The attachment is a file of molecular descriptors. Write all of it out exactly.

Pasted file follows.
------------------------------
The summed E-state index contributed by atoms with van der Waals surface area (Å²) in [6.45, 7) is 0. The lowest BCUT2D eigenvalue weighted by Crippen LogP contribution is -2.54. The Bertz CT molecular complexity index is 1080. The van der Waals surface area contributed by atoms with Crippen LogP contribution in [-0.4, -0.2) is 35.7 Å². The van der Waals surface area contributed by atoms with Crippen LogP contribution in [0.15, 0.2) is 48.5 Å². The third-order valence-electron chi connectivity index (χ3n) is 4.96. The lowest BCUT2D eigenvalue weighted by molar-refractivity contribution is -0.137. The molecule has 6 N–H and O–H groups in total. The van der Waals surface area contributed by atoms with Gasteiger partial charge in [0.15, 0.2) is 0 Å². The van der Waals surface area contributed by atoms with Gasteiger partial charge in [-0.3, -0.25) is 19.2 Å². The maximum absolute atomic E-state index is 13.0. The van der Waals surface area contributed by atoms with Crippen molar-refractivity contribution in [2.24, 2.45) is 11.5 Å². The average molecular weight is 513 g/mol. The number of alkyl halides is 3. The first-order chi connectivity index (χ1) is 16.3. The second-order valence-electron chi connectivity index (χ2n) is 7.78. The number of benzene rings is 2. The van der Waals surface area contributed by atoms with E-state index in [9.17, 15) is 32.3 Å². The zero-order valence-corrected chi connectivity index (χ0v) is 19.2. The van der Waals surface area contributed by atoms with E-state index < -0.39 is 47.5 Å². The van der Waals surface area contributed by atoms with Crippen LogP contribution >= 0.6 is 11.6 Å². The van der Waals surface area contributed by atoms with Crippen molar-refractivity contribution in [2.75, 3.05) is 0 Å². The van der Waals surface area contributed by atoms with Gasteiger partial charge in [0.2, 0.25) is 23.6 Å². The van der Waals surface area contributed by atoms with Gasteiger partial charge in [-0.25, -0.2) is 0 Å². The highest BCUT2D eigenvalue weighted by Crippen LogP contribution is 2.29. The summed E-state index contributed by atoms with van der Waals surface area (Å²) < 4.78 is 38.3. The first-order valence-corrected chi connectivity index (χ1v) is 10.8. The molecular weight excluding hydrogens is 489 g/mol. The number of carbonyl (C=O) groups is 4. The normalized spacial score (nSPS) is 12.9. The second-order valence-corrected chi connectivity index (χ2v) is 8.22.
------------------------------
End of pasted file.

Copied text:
The summed E-state index contributed by atoms with van der Waals surface area (Å²) in [6.45, 7) is 0. The lowest BCUT2D eigenvalue weighted by Crippen LogP contribution is -2.54. The Bertz CT molecular complexity index is 1080. The van der Waals surface area contributed by atoms with Crippen LogP contribution in [-0.4, -0.2) is 35.7 Å². The van der Waals surface area contributed by atoms with Crippen LogP contribution in [0.15, 0.2) is 48.5 Å². The third-order valence-electron chi connectivity index (χ3n) is 4.96. The lowest BCUT2D eigenvalue weighted by molar-refractivity contribution is -0.137. The molecule has 6 N–H and O–H groups in total. The van der Waals surface area contributed by atoms with Gasteiger partial charge in [0.15, 0.2) is 0 Å². The van der Waals surface area contributed by atoms with Gasteiger partial charge in [-0.3, -0.25) is 19.2 Å². The maximum absolute atomic E-state index is 13.0. The van der Waals surface area contributed by atoms with Crippen molar-refractivity contribution in [2.24, 2.45) is 11.5 Å². The average molecular weight is 513 g/mol. The number of alkyl halides is 3. The first-order chi connectivity index (χ1) is 16.3. The second-order valence-electron chi connectivity index (χ2n) is 7.78. The number of benzene rings is 2. The van der Waals surface area contributed by atoms with E-state index in [9.17, 15) is 32.3 Å². The zero-order valence-corrected chi connectivity index (χ0v) is 19.2. The van der Waals surface area contributed by atoms with E-state index < -0.39 is 47.5 Å². The van der Waals surface area contributed by atoms with Crippen LogP contribution >= 0.6 is 11.6 Å². The van der Waals surface area contributed by atoms with Crippen molar-refractivity contribution in [2.75, 3.05) is 0 Å². The van der Waals surface area contributed by atoms with Gasteiger partial charge in [0.2, 0.25) is 23.6 Å². The van der Waals surface area contributed by atoms with Gasteiger partial charge in [-0.25, -0.2) is 0 Å². The highest BCUT2D eigenvalue weighted by Crippen LogP contribution is 2.29. The summed E-state index contributed by atoms with van der Waals surface area (Å²) < 4.78 is 38.3. The first-order valence-corrected chi connectivity index (χ1v) is 10.8. The molecular weight excluding hydrogens is 489 g/mol. The number of carbonyl (C=O) groups is 4. The normalized spacial score (nSPS) is 12.9. The second-order valence-corrected chi connectivity index (χ2v) is 8.22.